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J.A. Wege & S.R. Barrett, Nuytsia - FloraBase 2016-11-17¢  J.A. Wege & S.R. Barrett, Allocasuarina anfractuosa
J.A. Wege & S.R. Barrett, Nuytsia - FloraBase 2016-11-17¢  J.A. Wege & S.R. Barrett, Allocasuarina anfractuosa
J.A. Wege & S.R. Barrett, Nuytsia - FloraBase 2016-11-17¢  J.A. Wege & S.R. Barrett, Allocasuarina anfractuosa
J.A. Wege & S.R. Barrett, Nuytsia - FloraBase 2016-11-17¢  J.A. Wege & S.R. Barrett, Allocasuarina anfractuosa
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  • 125J.A. Wege & S.R. Barrett, Allocasuarina anfractuosa (Casuarinaceae), a new sheoak

    Nuytsia The journal of the Western Australian Herbarium 27: 125–128 Published online 1st July 2016

    © Department of Parks and Wildlife 2016 ISSN 2200-2790 (Online) https://florabase.dpaw.wa.gov.au/nuytsia/ ISSN 0085-4417 (Print)

    SHORT COMMUNICATION

    Allocasuarina anfractuosa (Casuarinaceae), a new sheoak from southern Western Australia

    Allocasuarina anfractuosa Wege & S.R.Barrett, sp. nov.

    Type: north of Pallinup River, Western Australia [precise locality withheld for conservation reasons], 1 August 2014, S. Barrett SB 2215 (holotype: PERTH 08730148 [sheet 1 of 2], PERTH 08730156 [sheet 2 of 2]; isotype: NSW).

    Allocasuarina sp. Boxwood Hill (S. Barrett 2090), Western Australian Herbarium, in FloraBase, https://florabase.dpaw.wa.gov.au/ [accessed 1 March 2016].

    Monoecious, bushy shrub to c. 1.5 m high. Branchlets spreading, sinuous or occasionally twisted, 5–20 cm long; articles 7–27 mm long, 0.9–1.5 mm wide, surface smooth, glabrous or shortly pubescent in furrows; phyllichnia with a small but definite ridge; teeth 11–15 per whorl, erect to spreading, not overlapping, 0.6–1.1 mm long, ciliate, marcescent. Male spikes head-like, 3.5–4.5 mm long, dense; anthers 0.8–1 mm long. Cones sessile or on a peduncle to 5 mm long, cylindrical to subcylindrical, pubescent, the hairs white or dark yellowish; cone body 28–35 mm long, 28–30 mm wide; bracts prominent and thickened, acuminate with a hair-like, flexuous extension to 4.5 mm long (piliferous); bracteoles acuminate, sometimes shortly bifid or trifid (obtuse to acute in old cones), dorsal protuberance shorter than the bracteole body (obscured by hairs in young cones), divided into 3 or 4 bodies that are fused to the bracteole except for their acuminate to caudate tips. Samara 10–12 mm long, 2.5–3.8 mm wide, dark brown, glabrous. (Figure 1)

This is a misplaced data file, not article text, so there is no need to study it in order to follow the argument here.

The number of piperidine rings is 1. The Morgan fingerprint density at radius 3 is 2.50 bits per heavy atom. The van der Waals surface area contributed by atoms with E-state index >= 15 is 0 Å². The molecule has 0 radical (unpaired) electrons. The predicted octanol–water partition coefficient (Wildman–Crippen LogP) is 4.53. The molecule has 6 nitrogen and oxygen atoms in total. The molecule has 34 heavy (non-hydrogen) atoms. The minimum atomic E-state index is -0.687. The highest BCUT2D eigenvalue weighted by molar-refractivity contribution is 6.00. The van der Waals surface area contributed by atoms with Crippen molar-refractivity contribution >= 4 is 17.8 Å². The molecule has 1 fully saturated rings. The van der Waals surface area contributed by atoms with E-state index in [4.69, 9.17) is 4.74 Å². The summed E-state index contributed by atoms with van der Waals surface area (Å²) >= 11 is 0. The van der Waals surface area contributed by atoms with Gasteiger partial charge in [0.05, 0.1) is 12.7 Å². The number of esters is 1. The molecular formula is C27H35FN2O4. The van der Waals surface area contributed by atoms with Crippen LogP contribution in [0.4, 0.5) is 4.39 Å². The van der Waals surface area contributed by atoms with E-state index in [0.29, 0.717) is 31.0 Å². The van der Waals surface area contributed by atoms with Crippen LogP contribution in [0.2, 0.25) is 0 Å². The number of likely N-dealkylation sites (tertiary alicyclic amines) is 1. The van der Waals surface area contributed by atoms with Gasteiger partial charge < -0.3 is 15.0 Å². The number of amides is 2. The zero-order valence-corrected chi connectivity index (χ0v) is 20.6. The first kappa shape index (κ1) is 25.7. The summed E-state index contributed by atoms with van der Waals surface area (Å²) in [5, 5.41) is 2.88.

Diagnostic features. Allocasuarina anfractuosa is highly distinctive in view of its sinuous branches with 11–15 teeth per whorl. Its cones are unique in having the following combination of characters: prominent, acuminate and piliferous bracts; acuminate bracteoles (sometimes shortly bifid or trifid); short bracteole protuberances that are divided into three or four bodies and fused to the bracteole except for the acuminate to caudate tips (Figure 1).

    Specimens examined. WESTERN AUSTRALIA: [localities withheld for conservation reasons] 16 Dec. 2011, S. Barrett 2083 (PERTH); 2 May 2012, S. Barrett 2090 (PERTH); 4 Aug. 2014, S. Barrett SB 2212 (PERTH); 4 Aug. 2014, S. Barrett SB 2213 (PERTH, NSW).

    Phenology. Flowers have been observed in August.

    Distribution and habitat. Allocasuarina anfractuosa is known only from an area to the north-west of Boxwood Hill in Western Australia’s Fitzgerald subregion (Esperance Plains bioregion; Department of the Environment 2013), where it occurs on broad hill crests or upper slopes in brown sandy loam on granite, often forming dense stands. It is recorded from heathland, with or without emergent

  • 126 Nuytsia Vol. 27 (2016)

    A. huegeliana; associated species include A. campestris, Acacia mimica var. angusta, Calothamnus quadrifidus, Petrophile crispata, Grevillea spp., Anarthria polyphylla, Neurachne alopecuroidea, Lepidoperma sp. and Gahnia sp.

    Conservation status. Listed by Jones (2015) as Priority One under Department of Parks and Wildlife Conservation Codes for Western Australian Flora, under the name A. sp. Boxwood Hill (S. Barrett 2090). Allocasuarina anfractuosa is currently known from three locations, all of which are on private property; one of these locations (S. Barrett 2212) is a Bush Heritage property managed for conservation. At each of these sites it is rare but dominant across a small area.

    Etymology. From the Latin anfractuosus (sinuous), in reference to its branchlets.